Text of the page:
I’m sure that pasteurization seemed like a good idea at the time but it ended a way of life that can never be returned. I think that our bodies were healthier with those natural enzymes and bacteria, and no one had to take probiotics to keep their body in balance.
    Thanks Jay, I enjoyed your article.

  • Reply
    Gayle Larson
    February 25, 2019 at 8:08 am

    I do remember my Mother using the word clabbered for spoiled milk. I never had any and do not think I want to try it now.

  • Reply
    Ron Stephens
    February 25, 2019 at 8:00 am

    I’m with you and your family. Grew up hearing “blinky” and “clabbered”, though I had not heard either in years because pasteurized doesn’t do either. I expect ‘bonny clabber’ could vary a lot simply because of natural variation in the amount of butter fat because of cow breed and diet and also because of whether or not the milk had been skimmed.

    Like you, I hope blinky and clabbered doesn’t pass out of the language.

  • Reply
    Bill Burnett
    February 25, 2019 at 7:25 am

    My family also used the words “blinked” and “clabbered” the same way your family does. If bonny clabber was my only choice of sustenance I would have to opt on the “do without” group unless I was pert near starved. I would churn the clabber then eat the butter and feed the whey to the critters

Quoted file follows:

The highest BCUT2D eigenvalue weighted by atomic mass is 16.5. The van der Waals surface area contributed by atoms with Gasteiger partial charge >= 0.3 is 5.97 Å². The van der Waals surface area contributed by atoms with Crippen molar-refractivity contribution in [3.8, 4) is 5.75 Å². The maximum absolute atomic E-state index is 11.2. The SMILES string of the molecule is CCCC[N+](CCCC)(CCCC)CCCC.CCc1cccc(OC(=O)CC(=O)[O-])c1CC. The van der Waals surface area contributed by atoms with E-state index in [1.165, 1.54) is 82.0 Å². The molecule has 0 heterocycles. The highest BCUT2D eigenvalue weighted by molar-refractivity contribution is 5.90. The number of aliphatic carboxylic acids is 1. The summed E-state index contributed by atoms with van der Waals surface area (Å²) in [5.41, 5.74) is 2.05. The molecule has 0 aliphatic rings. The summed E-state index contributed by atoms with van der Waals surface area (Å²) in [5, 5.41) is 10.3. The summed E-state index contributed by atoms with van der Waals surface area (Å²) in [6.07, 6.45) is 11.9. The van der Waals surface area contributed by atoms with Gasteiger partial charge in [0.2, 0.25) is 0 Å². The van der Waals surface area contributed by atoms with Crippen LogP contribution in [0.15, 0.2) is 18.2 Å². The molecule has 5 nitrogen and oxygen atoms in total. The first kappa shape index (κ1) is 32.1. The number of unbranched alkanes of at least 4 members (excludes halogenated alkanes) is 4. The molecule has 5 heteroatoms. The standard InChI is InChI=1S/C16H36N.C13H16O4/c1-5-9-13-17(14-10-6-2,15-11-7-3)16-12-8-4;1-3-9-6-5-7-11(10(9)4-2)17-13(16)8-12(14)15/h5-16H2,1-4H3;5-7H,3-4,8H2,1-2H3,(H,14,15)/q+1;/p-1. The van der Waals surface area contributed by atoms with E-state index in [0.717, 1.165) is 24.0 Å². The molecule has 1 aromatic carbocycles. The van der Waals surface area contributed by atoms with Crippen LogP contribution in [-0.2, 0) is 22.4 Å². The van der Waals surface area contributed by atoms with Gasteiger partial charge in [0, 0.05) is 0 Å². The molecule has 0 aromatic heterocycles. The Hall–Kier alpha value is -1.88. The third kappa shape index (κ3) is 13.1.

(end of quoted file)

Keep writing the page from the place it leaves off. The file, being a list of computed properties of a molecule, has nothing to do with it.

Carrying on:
• Reply
      Sanford McKinney Jr
      February 26, 2019 at 7:38 am

      Bill,
      Thank you. I was trying to think of “blinked” yesterday and could only come up with “blanched” which I knew wasn’t right.
      Anyway, we referred to “blinked” just before the milk went into the clabbered stage. It was undrinkable in the “blinked” stage.

  • Reply
    Tom
    February 25, 2019 at 7:13 am

    Like my parents, I also refer to spoiled milk as “clabbered.” Mom would sometimes save clabbered milk to use when she made biscuits or cornbread, as a substitute for buttermilk.

  • Reply
    Sanford McKinney Jr
    February 25, 2019 at 6:54 am

    My Mother left the milk containers setting in a water trough in the earlier days and in the fridge later on to let the cream rise. After the cream came to the top and the clabber settled to the bottom, Mom poured off the cream and churned it for butter and butter milk. The butter milk was always thick and good unless the cows had gotten into wild onions. If they had eaten wild onions, the butter nor butter milk was fit for consumption. The clabber milk was then placed in a large container and placed on the old wood cookstove; electric range later on,. After the clabber milk was heated to some predetermined temp or time, only known to Mom, it was removed from the stove and cooled to a bearable temp so that Mom could strain it through a cloth. Mom made the cheese quite dry, not like what we buy today with the liquid to obtain weight which helps the manufacturer’s bottom line. That is not meant as criticism, just a fact. The cottage cheese was consumed by the family and the whey (Whey is the liquid remaining after clabber milk has been heated until it curdled and then strained. It is a byproduct of the manufacture of cheese or casein) was either thrown away or fed to the two slaughtering hogs.